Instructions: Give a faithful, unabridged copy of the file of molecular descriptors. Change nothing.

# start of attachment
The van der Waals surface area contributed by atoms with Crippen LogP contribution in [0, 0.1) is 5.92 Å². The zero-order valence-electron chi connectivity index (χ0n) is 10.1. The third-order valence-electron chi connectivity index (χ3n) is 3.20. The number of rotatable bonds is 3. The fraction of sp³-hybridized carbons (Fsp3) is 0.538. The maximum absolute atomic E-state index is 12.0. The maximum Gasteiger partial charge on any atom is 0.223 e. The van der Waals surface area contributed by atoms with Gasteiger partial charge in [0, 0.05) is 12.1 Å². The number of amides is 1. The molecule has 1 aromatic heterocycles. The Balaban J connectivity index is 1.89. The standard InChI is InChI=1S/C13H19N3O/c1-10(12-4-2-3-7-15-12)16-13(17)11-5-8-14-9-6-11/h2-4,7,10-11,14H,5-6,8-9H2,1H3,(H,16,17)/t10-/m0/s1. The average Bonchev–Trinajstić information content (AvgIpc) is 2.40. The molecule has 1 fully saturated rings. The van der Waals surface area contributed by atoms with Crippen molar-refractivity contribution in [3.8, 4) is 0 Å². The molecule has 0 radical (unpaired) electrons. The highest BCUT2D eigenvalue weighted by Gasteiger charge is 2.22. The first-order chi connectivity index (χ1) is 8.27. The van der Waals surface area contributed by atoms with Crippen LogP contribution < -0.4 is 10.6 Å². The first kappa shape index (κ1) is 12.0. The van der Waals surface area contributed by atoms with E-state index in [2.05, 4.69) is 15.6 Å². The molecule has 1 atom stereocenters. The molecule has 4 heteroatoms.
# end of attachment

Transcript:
The van der Waals surface area contributed by atoms with Crippen LogP contribution in [0, 0.1) is 5.92 Å². The zero-order valence-electron chi connectivity index (χ0n) is 10.1. The third-order valence-electron chi connectivity index (χ3n) is 3.20. The number of rotatable bonds is 3. The fraction of sp³-hybridized carbons (Fsp3) is 0.538. The maximum absolute atomic E-state index is 12.0. The maximum Gasteiger partial charge on any atom is 0.223 e. The van der Waals surface area contributed by atoms with Gasteiger partial charge in [0, 0.05) is 12.1 Å². The number of amides is 1. The molecule has 1 aromatic heterocycles. The Balaban J connectivity index is 1.89. The standard InChI is InChI=1S/C13H19N3O/c1-10(12-4-2-3-7-15-12)16-13(17)11-5-8-14-9-6-11/h2-4,7,10-11,14H,5-6,8-9H2,1H3,(H,16,17)/t10-/m0/s1. The average Bonchev–Trinajstić information content (AvgIpc) is 2.40. The molecule has 1 fully saturated rings. The van der Waals surface area contributed by atoms with Crippen molar-refractivity contribution in [3.8, 4) is 0 Å². The molecule has 0 radical (unpaired) electrons. The highest BCUT2D eigenvalue weighted by Gasteiger charge is 2.22. The first-order chi connectivity index (χ1) is 8.27. The van der Waals surface area contributed by atoms with Crippen LogP contribution < -0.4 is 10.6 Å². The first kappa shape index (κ1) is 12.0. The van der Waals surface area contributed by atoms with E-state index in [2.05, 4.69) is 15.6 Å². The molecule has 1 atom stereocenters. The molecule has 4 heteroatoms.